Driver charged in US 101 crash that killed 10-year-old girl

Posted 10/20/22

Authorities believe a Lake Stevens woman was impaired by drugs when her Toyota RAV4 went off US Highway 101 in July 2021 and hit two young girls who were standing in a field next to the …

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Driver charged in US 101 crash that killed 10-year-old girl

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Authorities believe a Lake Stevens woman was impaired by drugs when her Toyota RAV4 went off US Highway 101 in July 2021 and hit two young girls who were standing in a field next to the highway.

The crash north of Queets left a 10-year-old girl dead, and the 12-year-old girl who was standing next to her was airlifted to Harborview Medical Center in Seattle for treatment of serious injuries.

Charlene Servis Bradshaw, the driver of the Toyota, was charged last week in Jefferson County Superior Court with one count of vehicular homicide and one count of vehicular assault.

Bradshaw pleaded “not guilty” to the charges.

Prosecutors allege Bradshaw, 68, was impaired by medications at the time she went down the road and hit the two girls.

The wreck was investigated by the Washington State Patrol, and the State Patrol had previously attributed the crash to Bradshaw having a medical emergency and losing consciousness while she was driving north on US 101.

Bradshaw was not injured in the crash.

According to the State Patrol’s initial investigation, Bradshaw had passed through Queets and was near Milepost 153 on US 101 just after 1 p.m. July 19, 2021 when her Toyota drifted off the road, went into an irrigation ditch, then came out of the ditch and went through a clearing before hitting the girls.

Bradshaw had been staying with a family member in the two weeks prior to the deadly crash, and told the State Patrol she was on the way to Forks to visit her sister.

Bradshaw was taken to Grays Harbor Community Hospital after the incident and was contacted by a drug recognition expert, according to a statement of probable cause for Bradshaw’s arrest.

Court papers noted that a full evaluation of Bradshaw’s condition could not be done at the hospital because she kept falling asleep.

Investigators learned Bradshaw used a CPAP (continuous positive airway pressure) machine at home, and her medical condition requires her to use the machine at least five nights a week, but she told a detective she had not brought the machine with her from Lake Stevens during her visit with family.

Authorities also noted that her medical records said doctors thought she likely had a dependence on opioids and had recommended Suboxone near the end of 2020, then prescribed Oxycodone after Bradshaw had a cardiac arrest sometime in November/December 2020 and blamed it on Suboxone. She was then prescribed Oxycodone again, according to court documents.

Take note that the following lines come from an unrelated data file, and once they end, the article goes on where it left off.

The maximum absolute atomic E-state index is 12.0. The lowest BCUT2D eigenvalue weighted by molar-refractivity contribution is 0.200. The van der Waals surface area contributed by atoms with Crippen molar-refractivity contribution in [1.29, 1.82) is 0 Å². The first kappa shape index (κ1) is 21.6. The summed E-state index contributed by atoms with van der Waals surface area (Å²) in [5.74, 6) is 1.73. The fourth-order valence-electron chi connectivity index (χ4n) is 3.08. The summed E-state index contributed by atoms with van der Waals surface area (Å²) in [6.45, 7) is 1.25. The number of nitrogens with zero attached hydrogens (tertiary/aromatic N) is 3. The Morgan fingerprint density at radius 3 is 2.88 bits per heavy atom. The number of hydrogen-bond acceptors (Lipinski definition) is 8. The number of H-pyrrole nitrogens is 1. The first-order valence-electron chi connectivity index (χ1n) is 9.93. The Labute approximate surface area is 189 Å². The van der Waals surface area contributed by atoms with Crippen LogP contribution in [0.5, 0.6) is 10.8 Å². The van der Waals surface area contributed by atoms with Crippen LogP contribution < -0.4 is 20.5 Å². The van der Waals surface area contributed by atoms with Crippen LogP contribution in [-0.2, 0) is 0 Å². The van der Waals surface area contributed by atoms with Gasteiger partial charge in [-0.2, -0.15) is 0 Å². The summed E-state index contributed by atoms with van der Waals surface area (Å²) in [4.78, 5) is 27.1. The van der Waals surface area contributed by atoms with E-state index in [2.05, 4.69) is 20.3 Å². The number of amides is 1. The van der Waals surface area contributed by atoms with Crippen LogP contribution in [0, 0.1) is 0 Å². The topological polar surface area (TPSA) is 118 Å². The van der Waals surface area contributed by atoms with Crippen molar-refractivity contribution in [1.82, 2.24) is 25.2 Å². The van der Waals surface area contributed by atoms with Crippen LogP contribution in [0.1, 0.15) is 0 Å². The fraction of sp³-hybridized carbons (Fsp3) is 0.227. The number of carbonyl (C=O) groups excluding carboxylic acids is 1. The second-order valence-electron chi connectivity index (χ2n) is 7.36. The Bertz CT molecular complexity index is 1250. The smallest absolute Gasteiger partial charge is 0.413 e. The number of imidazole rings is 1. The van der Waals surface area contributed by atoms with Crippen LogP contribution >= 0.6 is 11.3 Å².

A blood test taken from Bradshaw after the wreck that was tested by the Washington State Patrol Toxicology Lab revealed the presence of Oxycodone, Cyclobenzaprine, and Gabapentin.

“Doctors who treated Bradshaw after the collision as well as during follow-up visits were not able to determine any medical condition that would cause Bradshaw to suddenly pass out or lose consciousness as she claimed,” a detective noted.

The report said the collision was caused by “Bradshaw’s choice to drive after taking multiple impairing medications and failing to use her CPAP machine as recommended to keep her awake and alert throughout the day.”

Bradshaw made her first appearance Friday in Jefferson County Superior Court via Zoom.

Jefferson County Prosecutor James Kennedy said she had no criminal record, including any prior traffic offenses. He did not ask that Bradshaw be held on bail, but her conditions for release include a prohibition on any driving.

Kennedy also said her license had been suspended earlier that day.

“At the time of the incident she was driving without insurance,” he added.

Kennedy also noted that her prescriptions made it unsafe for her to be driving at any time.

“She is never safe to drive,” he said.

Scott Charlton, Bradshaw’s attorney, said she was homebound and disabled, and unable to travel. Bradshaw agreed.

“I’m homebound. I can’t go outside,” she told the court. “I’m bedridden, pretty much.”

Superior Court Judge Keith Harper agreed with the recommendation: “You’re not to drive at all for the time being.”

Her trial was set to start Jan. 9.

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